The year of 2020 has been marked by the COVID-19 pandemic and global economic recession, but as it comes to a close there could be a new era for bilateral relations between the world's two largest economies, with US President-elect Joe Biden set to enter the White House in January 2021.
Economic policy talks could be one of the entry-points for the US and China to resume more cooperative ties, which would also be in line with Biden's intention to boost economic recovery. It will take efforts from both sides, and could offer a stabilizer for the stricken global economy.
Despite the damage to the trade system from the pandemic, China has been making concrete efforts in implementing the phase one trade deal with the US. According to a Straits Times report, White House economic adviser Larry Kudlow admitted Monday that "China is abiding by a good chunk of the phase one trade deal."
For years, the global multilateral trade mechanism has been battered by US President Donald Trump's unilateralism, whether through paralyzing the WTO's dispute settlement body or triggering trade conflicts with other economies, including China, Europe and Japan.
With Biden, who has shown willingness to return to multilateralism, set to enter the White House next month, his intended approach in readjusting the US' foreign trade policy has drawn attention from all over the world, although the president-elect has said that his priorities are virus containment and economic recovery.
The Trump-led trade war with China has had wide-reaching effects, not only on the two nations, but also many other countries and regions.
Chinese State Councilor and Foreign Minister Wang Yi recently said at a video conference with the US-China Business Council board of chairs that China and the US should launch dialogues at all levels, as all issues can be brought to the table for discussion.
He stressed that China-US economic and trade exchanges are mutually beneficial. And among the entry points for the two nations to resume cooperation in the next stage, joint efforts could be taken in promoting economic recovery. For instance, the two economies could shore up economic and trade cooperation, restart dialogues and coordination on macroeconomic policies, and consider resuming negotiations on a China-US bilateral investment treaty (BIT).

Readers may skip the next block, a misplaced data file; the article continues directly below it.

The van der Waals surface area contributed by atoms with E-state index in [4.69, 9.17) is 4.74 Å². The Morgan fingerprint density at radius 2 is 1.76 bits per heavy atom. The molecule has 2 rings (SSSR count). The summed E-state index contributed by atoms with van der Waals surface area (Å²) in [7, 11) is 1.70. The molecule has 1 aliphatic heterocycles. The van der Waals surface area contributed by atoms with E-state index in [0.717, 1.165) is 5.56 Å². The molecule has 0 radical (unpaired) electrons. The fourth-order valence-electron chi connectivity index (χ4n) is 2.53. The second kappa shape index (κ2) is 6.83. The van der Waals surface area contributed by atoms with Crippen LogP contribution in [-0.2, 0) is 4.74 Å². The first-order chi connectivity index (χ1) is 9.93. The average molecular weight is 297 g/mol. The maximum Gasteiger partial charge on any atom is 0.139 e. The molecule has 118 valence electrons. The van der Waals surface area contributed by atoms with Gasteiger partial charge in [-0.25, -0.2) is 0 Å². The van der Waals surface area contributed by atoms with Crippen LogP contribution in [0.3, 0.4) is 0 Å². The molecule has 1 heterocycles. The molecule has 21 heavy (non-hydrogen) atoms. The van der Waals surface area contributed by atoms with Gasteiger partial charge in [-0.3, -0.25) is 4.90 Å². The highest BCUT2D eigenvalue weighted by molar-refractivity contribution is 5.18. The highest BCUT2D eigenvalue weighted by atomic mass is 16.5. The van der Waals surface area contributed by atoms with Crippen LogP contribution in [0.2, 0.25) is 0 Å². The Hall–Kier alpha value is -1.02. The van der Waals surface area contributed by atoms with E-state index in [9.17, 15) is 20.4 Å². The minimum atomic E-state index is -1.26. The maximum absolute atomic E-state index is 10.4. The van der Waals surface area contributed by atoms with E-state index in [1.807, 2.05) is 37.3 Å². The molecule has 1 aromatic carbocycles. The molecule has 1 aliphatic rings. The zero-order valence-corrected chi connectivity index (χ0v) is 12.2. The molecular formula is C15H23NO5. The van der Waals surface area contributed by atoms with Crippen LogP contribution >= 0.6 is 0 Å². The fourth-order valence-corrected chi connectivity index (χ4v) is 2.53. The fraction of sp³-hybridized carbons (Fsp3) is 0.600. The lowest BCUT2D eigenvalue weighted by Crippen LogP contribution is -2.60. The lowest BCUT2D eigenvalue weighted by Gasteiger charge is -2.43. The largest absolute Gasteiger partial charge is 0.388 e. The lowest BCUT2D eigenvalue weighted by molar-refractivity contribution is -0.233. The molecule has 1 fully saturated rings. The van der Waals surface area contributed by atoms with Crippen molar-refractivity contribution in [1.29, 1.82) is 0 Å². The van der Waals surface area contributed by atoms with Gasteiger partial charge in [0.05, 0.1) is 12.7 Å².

Initiated in 2008, the China-US BIT has already achieved progress on most of the issues of concern for the two sides. Meanwhile, the US, which has long advocated a market-oriented economy, cannot ignore voices from the market. Alongside Trump's irrational intention to decouple from China and crack down on Chinese firms, there have been US firms and experts constantly raising objections.
US-China Business Council President Craig Allen expressed his hope that the world's two largest economies will start negotiations on a Phase two trade agreement without delay after Biden takes office, Reuters reported.
It is expected that tensions between China and the US will ease, but mending ties will take time, patience and sincerity.
China has been unswervingly promoting its high-level opening-up. From enhancing intellectual property protection to fostering a sound business environment for foreign firms, it is foreseeable that the Chinese economy will offer many opportunities for companies from all over the world, including those from the US.
China-US relations are never simple. There are contradictions, as well as mutual benefits, competition and cooperation. Managing and directing the bilateral relations takes mutual respect and joint efforts. Simply shouting "America first" and betting on imposing extreme pressure will never work.
It is expected that the two sides could strengthen communication and dialogue, manage differences on the basis of mutual respect, expand cooperation based on mutual benefit, and promote the sound and stable development of China-US relations. This will benefit not only people from the two sides, but will also be conducive for the recovery of the global economy.
The article was compiled based on an interview with Huo Jianguo, vice chairman of the China Society for World Trade Organization Studies.